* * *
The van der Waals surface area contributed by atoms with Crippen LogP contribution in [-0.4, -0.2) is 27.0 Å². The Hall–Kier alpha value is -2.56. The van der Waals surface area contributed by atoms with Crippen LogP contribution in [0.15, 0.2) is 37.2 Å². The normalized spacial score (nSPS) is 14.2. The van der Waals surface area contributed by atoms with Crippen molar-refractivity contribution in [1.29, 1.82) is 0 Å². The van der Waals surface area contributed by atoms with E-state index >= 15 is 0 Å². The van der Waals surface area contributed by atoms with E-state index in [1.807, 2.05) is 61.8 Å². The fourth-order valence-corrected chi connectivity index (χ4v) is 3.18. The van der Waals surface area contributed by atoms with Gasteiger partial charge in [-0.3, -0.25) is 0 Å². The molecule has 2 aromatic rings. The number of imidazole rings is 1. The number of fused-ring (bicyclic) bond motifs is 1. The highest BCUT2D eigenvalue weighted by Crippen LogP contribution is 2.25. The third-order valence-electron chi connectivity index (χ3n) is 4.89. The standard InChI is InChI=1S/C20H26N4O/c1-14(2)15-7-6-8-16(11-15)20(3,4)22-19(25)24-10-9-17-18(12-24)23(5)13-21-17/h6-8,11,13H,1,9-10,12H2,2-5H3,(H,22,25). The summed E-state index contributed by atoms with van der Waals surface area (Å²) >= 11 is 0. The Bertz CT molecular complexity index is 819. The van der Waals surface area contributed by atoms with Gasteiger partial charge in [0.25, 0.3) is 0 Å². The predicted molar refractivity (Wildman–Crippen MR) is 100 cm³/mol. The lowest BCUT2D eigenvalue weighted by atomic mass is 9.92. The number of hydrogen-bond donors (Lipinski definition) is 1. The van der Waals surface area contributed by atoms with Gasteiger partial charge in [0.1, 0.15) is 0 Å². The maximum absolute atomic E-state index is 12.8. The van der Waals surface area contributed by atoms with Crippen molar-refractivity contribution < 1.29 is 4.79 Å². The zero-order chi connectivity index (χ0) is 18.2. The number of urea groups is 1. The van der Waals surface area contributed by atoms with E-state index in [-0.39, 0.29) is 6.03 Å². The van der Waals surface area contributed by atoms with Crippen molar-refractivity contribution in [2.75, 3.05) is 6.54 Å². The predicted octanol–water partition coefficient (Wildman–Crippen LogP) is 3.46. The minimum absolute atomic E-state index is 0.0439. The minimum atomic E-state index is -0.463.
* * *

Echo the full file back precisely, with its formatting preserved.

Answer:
The van der Waals surface area contributed by atoms with Crippen LogP contribution in [-0.4, -0.2) is 27.0 Å². The Hall–Kier alpha value is -2.56. The van der Waals surface area contributed by atoms with Crippen LogP contribution in [0.15, 0.2) is 37.2 Å². The normalized spacial score (nSPS) is 14.2. The van der Waals surface area contributed by atoms with Crippen molar-refractivity contribution in [1.29, 1.82) is 0 Å². The van der Waals surface area contributed by atoms with E-state index >= 15 is 0 Å². The van der Waals surface area contributed by atoms with E-state index in [1.807, 2.05) is 61.8 Å². The fourth-order valence-corrected chi connectivity index (χ4v) is 3.18. The van der Waals surface area contributed by atoms with Gasteiger partial charge in [-0.3, -0.25) is 0 Å². The molecule has 2 aromatic rings. The number of imidazole rings is 1. The number of fused-ring (bicyclic) bond motifs is 1. The highest BCUT2D eigenvalue weighted by Crippen LogP contribution is 2.25. The third-order valence-electron chi connectivity index (χ3n) is 4.89. The standard InChI is InChI=1S/C20H26N4O/c1-14(2)15-7-6-8-16(11-15)20(3,4)22-19(25)24-10-9-17-18(12-24)23(5)13-21-17/h6-8,11,13H,1,9-10,12H2,2-5H3,(H,22,25). The summed E-state index contributed by atoms with van der Waals surface area (Å²) >= 11 is 0. The Bertz CT molecular complexity index is 819. The van der Waals surface area contributed by atoms with Gasteiger partial charge in [0.25, 0.3) is 0 Å². The predicted molar refractivity (Wildman–Crippen MR) is 100 cm³/mol. The lowest BCUT2D eigenvalue weighted by atomic mass is 9.92. The number of hydrogen-bond donors (Lipinski definition) is 1. The van der Waals surface area contributed by atoms with Gasteiger partial charge in [0.1, 0.15) is 0 Å². The maximum absolute atomic E-state index is 12.8. The van der Waals surface area contributed by atoms with Crippen molar-refractivity contribution < 1.29 is 4.79 Å². The zero-order chi connectivity index (χ0) is 18.2. The number of urea groups is 1. The van der Waals surface area contributed by atoms with E-state index in [-0.39, 0.29) is 6.03 Å². The van der Waals surface area contributed by atoms with Crippen molar-refractivity contribution in [2.75, 3.05) is 6.54 Å². The predicted octanol–water partition coefficient (Wildman–Crippen LogP) is 3.46. The minimum absolute atomic E-state index is 0.0439. The minimum atomic E-state index is -0.463.